Although U.S. officials minimized the significance of the anti-[Reagan] demonstrations in Spain on the eve of the President's arrival, officials of Spain's Socialist government are concerned. In their view, the most vulnerable target of the demonstrations was [Felipe Gonzalez], not Reagan.
Some analysts believe that the cause is hopeless and that Gonzalez, to salvage the situation, will cancel the referendum and hold a general election instead, interpreting a victory as endorsement of NATO. No political analyst here doubts that Gonzalez could win any election with ease.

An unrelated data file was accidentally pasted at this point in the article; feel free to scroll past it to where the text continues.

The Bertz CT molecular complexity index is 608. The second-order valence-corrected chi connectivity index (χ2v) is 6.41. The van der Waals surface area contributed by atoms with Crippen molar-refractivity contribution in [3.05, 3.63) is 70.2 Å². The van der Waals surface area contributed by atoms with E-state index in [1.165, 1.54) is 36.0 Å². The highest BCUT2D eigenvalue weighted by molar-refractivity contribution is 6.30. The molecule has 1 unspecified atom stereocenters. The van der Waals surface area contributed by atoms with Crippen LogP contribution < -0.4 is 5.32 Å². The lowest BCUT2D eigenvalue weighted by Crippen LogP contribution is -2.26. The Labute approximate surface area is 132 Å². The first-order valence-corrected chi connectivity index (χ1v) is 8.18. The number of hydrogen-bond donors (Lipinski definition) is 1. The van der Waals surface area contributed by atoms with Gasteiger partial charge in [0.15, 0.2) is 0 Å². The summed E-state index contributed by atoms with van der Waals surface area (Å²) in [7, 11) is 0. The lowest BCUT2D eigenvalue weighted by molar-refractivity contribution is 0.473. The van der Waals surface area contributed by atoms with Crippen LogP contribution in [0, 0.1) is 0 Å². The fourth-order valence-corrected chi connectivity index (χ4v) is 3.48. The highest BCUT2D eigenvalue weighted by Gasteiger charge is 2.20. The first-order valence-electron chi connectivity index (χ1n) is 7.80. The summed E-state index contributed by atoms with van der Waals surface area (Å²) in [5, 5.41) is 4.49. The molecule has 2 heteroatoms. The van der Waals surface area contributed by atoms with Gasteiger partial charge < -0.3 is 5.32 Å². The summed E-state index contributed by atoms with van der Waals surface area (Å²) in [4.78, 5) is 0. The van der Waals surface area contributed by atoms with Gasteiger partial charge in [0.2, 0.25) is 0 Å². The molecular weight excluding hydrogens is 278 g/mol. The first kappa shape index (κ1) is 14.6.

From this psychological point of view, the Reagan visit was a success for the Gonzalez government. Reagan praised the new Spanish democracy in ringing tones, and even El Pais agreed that Reagan's words would help Spain forget "the ominous declaration" of former Secretary of State Alexander M. Haig Jr. when Francoist members of the Civil Guard and the Spanish army tried to overthrow the new democracy in 1982.